A Southeast resident was ordered to pay a $5000 fine and serve a year on probation after he was convicted of violating the Marine Mammal Protection Act.
Raymond Chatham — who has a cabin in Edna Bay, but provided a mailing address in Wyoming — participated by telephone in Thursday’s hearing in U.S. District Court in Juneau.
As part of an agreement with prosecutors, the 64-year old Chatham changed his plea to two misdemeanor counts of violating the Marine Mammal Protection Act. They were for transporting eighty-seven sea otters for an acquaintance in October 2008, and keeping fourteen sea otter skulls for himself.
His defense attorney acknowledged that ‘ignorance of the law is no excuse,’ but she noted her client’s willingness to set things right. Prosecutors agreed that Chatham was upfront and very cooperative with investigators.
Chatham told the court that “I’m very sorry for this and it is an embarrassment to me.”
The maximum penalty for each of the charges could’ve been a year in jail and a $100,000 fine.
Chatham was just one of nine people charged in what was called ‘Operation Enhydra,’ a joint state and federal undercover investigation into the illegal taking and sale of marine mammals.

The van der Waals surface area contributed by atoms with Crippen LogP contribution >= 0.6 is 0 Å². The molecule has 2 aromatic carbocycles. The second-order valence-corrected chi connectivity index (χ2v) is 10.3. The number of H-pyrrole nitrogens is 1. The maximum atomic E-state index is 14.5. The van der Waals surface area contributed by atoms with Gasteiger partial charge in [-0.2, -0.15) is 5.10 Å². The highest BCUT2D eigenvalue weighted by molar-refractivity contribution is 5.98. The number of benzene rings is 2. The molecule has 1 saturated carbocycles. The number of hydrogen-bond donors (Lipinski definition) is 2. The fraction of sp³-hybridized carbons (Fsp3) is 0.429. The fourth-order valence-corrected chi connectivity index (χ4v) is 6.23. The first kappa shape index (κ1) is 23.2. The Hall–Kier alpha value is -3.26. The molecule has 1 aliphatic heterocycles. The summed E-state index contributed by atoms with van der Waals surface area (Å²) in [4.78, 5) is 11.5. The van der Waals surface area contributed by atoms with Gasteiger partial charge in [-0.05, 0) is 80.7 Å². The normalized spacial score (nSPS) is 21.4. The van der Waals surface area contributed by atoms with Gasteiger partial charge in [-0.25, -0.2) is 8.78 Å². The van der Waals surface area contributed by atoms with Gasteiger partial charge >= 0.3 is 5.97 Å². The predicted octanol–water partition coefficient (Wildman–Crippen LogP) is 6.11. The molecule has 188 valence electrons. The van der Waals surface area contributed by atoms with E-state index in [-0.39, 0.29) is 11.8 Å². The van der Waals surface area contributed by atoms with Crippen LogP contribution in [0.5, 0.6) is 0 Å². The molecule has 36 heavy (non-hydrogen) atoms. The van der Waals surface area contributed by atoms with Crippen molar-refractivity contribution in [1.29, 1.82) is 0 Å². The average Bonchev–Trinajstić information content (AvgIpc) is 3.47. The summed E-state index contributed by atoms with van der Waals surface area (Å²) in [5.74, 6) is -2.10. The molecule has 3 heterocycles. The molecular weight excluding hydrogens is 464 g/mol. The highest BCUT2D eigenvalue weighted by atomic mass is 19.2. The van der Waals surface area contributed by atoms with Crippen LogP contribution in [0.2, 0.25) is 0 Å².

- Alaska Native people gather before Alaska Day in Sitka to share knowledge and to heal.
- When you toss a candy wrapper in the trash in five Southeast Alaska communities, you’re sending it on a thousand-mile journey to a Lower 48 landfill.
- The Canadian DJ collective is playing Centennial Hall with Woosh.ji.een Dance Group. They combine traditional Pow Wow songs with elements of hip-hop to promote inclusivity and representation of First Nations peoples.
- It’s not clear whether independent Gov. Bill Walker will run in the primary. A campaign spokesperson said Walker could not comment because it is a pending legal matter to which the state is a party.